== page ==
Saudi Arabia’s King Salman on Wednesday designated his son as his successor, paving the way for the young, assertive prince to assume the throne at a time when it is facing tumultuous change at home and intensifying rivalries in the Middle East.
Salman has replaced his nephew, Mohammed bin Nayef (MBN), who had previously held the role of crown prince and interior minister. MBN was well-regarded in Washington for his competence on security issues, and he was much more cautious than his uncle and cousin regarding Saudi policies in the region. Removing MBN from his posts and promoting the reckless, inexperienced, and incompetent MBS bodes very ill for the future of Saudi policy in the region. MBN was known to be an opponent of the disastrous war on Yemen, of which MBS was a leading architect. There is also speculation that he may have been similarly wary of the attempt to bully Qatar into submission, and that may have provided the pretext for removing him. In contrast to MBN’s caution, the king’s son is closely identified with the turn towards a more aggressive and destructive foreign policy, and he continues to be deluded about the kingdom’s ability to win the war on Yemen. As defense minister, he is one of the people in the Saudi government most responsible for the failed campaign in Yemen, and despite the obvious failure there he is being rewarded by being put in line to be the next king.
The king has been grooming his son for some time to prepare him for this promotion, but it was not expected to come so soon or so suddenly. Trump’s wholehearted embrace of the Saudis presumably did nothing to discourage Salman from ousting the person in Riyadh that many U.S. officials trust most. Elevating a young royal with such a thin and poor record reflects poorly on Salman’s judgment, and it promises to create a lot of problems for Saudi Arabia, the region, and the U.S. We should expect Saudi policies in the region to continue to be as aggressive and ill-conceived as they have been, and they could very well become even worse. The need to disentangle the U.S. from the noxious relationship with Riyadh has just become much more urgent.
Ryan Cooper is likewise appalled by America’s “moronic” Syria policy:
In reality, I don’t think any of the actual actions really suffice to explain why America won’t stop meddling in Syria. We’re there because The Blob has a hysterical obsession with the Middle East, because interventions are a lot harder to stop than they are to start, because President Trump is an absolute chump, and above all because of the almost universal article of faith that the American military can do no wrong.
There isn’t a good or compelling reason why the U.S. has been meddling in Syria’s conflict for at least half a decade, but here are what I think seem to be some of the more important factors driving the policy under both the Obama and Trump administrations. The main argument for taking sides in Syria’s civil war has relied heavily on the idea that U.S. “leadership” in the region (and the world) is supposedly at stake, and by opting to stay out of the conflict the U.S. would be “abdicating” a role that devotees of this “leadership” believe is essential for our government to have. The fixation on taking sides in Syria is intensified by bipartisan hostility to Iran, which has been cultivated in Washington for decades. That hostility is driven in large part by the desire of our political leaders to demonstrate their support for our reckless regional clients, including Israel and Saudi Arabia, as a way to show off their hawkishness and prove that they are “tough” on adversaries. The desire to “hurt” Iran by stoking conflict in Syria has long been a top priority of many Syria hawks.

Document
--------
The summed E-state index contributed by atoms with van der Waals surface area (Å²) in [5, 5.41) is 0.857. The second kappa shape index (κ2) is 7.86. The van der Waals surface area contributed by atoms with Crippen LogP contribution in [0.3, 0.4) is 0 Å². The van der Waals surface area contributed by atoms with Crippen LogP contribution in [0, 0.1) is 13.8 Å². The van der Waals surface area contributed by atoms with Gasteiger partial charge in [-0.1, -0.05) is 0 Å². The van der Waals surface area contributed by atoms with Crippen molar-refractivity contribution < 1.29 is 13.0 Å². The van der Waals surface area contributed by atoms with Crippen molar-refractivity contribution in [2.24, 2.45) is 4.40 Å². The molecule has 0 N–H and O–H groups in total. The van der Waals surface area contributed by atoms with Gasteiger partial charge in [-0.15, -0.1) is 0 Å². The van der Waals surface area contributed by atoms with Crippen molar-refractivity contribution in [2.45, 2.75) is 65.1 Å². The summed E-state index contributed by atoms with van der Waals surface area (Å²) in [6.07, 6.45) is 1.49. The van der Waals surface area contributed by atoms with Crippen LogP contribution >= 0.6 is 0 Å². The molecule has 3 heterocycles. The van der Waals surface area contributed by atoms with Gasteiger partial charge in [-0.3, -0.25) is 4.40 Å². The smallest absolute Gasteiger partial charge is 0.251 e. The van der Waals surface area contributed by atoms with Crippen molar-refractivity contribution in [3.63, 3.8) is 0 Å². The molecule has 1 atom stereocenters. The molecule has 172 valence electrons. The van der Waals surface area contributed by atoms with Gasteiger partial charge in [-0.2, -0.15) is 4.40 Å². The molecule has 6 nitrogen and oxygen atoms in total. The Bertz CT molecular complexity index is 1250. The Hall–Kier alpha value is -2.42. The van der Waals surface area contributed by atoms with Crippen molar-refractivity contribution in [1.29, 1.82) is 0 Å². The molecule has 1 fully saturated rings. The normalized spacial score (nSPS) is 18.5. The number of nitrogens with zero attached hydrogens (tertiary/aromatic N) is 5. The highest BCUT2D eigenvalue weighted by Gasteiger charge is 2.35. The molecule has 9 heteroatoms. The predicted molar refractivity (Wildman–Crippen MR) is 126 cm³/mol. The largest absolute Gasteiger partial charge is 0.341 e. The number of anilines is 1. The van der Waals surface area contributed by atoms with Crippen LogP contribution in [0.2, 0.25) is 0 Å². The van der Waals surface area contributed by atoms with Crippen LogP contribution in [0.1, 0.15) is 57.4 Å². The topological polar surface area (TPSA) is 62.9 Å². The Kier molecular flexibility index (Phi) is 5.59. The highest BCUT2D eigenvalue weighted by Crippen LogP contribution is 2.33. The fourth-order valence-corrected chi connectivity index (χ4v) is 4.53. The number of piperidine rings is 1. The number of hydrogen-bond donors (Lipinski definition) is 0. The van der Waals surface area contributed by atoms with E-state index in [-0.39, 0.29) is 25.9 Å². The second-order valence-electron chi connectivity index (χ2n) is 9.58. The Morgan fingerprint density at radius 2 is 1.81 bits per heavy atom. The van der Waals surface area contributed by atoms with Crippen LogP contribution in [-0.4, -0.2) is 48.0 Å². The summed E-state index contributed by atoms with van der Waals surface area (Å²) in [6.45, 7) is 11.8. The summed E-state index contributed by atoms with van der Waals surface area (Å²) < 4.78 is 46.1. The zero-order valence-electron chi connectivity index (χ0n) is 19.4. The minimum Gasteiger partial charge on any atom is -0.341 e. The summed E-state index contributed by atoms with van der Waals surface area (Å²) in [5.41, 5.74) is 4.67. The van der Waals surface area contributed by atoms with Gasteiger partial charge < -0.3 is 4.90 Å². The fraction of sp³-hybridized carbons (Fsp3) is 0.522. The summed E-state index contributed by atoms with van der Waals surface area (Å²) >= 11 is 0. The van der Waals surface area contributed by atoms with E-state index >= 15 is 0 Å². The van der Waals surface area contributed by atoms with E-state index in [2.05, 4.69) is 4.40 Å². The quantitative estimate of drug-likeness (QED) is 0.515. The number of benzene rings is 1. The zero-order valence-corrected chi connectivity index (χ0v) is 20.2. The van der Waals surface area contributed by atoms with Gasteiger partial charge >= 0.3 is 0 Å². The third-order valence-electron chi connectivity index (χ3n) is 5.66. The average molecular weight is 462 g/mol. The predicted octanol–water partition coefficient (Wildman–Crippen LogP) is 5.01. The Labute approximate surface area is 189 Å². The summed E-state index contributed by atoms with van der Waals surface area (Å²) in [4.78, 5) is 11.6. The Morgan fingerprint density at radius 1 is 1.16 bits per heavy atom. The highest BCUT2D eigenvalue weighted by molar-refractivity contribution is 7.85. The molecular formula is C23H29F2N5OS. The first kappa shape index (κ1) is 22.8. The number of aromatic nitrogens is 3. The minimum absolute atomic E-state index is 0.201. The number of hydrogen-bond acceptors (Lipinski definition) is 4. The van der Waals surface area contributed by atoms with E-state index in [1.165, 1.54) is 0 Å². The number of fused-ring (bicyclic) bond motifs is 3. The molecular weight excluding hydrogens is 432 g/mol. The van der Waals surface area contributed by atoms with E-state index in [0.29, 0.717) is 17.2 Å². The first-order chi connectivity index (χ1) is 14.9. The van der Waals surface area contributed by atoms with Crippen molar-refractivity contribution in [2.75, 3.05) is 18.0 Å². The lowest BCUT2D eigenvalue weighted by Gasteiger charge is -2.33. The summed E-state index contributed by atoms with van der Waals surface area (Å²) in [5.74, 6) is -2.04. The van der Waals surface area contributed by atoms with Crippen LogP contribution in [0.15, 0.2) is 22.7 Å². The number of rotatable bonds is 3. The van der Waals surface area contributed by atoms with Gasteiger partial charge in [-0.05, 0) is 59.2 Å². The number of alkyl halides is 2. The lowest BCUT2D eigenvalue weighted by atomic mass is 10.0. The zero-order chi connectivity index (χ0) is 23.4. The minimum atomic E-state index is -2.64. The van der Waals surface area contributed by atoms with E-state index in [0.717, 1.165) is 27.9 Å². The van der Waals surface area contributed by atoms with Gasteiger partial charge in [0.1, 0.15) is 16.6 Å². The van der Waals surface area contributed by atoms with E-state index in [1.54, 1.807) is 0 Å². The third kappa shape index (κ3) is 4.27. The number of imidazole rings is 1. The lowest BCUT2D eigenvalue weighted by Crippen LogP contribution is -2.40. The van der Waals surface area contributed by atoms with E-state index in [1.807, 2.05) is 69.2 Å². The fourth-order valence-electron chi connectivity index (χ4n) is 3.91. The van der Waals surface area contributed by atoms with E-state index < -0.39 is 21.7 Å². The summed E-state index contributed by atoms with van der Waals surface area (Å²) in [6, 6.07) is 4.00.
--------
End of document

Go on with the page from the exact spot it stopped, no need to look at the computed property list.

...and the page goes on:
Finally, there is the incessant demand that the U.S. “do something” in response to foreign conflicts. That is related to the preoccupation with “leadership,” but is distinct from it. It is a product of the biases in favor of action and dividing up the world into allies and enemies that plague our foreign policy debates. Our pundits and analysts wrongly assume that there is a “pro-Western” or “moderate” side in every conflict that the U.S. is somehow obligated to support, and they insist that we will be “betraying our values” or some such nonsense if we don’t help members of one faction kill members of another. Our government is now committing acts of war against another state that hasn’t attacked us in part because of this misguided confidence in our supposedly “moderate allies” in Syria.
The “hysterical obsession” with this part of the world that Cooper mentions is at least partly a product of accepting a handful of false assumptions: 1) the U.S. has valuable “allies” in the region; 2) the region is critically important to the U.S.; 3) uncritically backing our “allies” is good for the U.S. and the region. In fact, the “allies” in question aren’t allies at all, and frequently pursue their own goals at our expense and sometimes actively work to undermine our policies. The region isn’t all that important for U.S. security. Support for our reckless clients has mostly produced misery and destruction (see Syria and Yemen as prime examples). Many pundits and analysts are reluctant to acknowledge any of this, and are even more reluctant to say so openly. Then there is of course the significant role of extensive lobbying on behalf of client governments and weapons manufacturers in keeping the U.S. mired in the region’s wars, and that is one reason why there is so little sustained, vocal opposition to the policies that keep taking the U.S. into unnecessary wars.
Iraqi Kurdistan will hold an independence referendum on September 25, and there is no international support for that:
On Monday, the European Union joined the United Nations, the United States, Turkey, and Iraq to discourage Iraqi Kurds from holding an independence referendum on Sept. 25.
That was to be expected, and won’t deter regional government authorities in Erbil, said Bayan Sami Abdul Rahman, the Kurdistan Regional Government representative in Washington.
The broad international opposition to a Kurdish independence referendum underscores the problem with trying to create an independent Kurdistan: the new state would be immediately isolated, it would lack recognition from most other governments, and would face intense disapproval from all of its new neighbors. Iraqi Kurdistan would forfeit the benefits of its current semi-autonomous status in exchange for a formal independence that would impose numerous costs on it. Iran isn’t mentioned in the article, but their government has likewise expressed opposition to the referendum.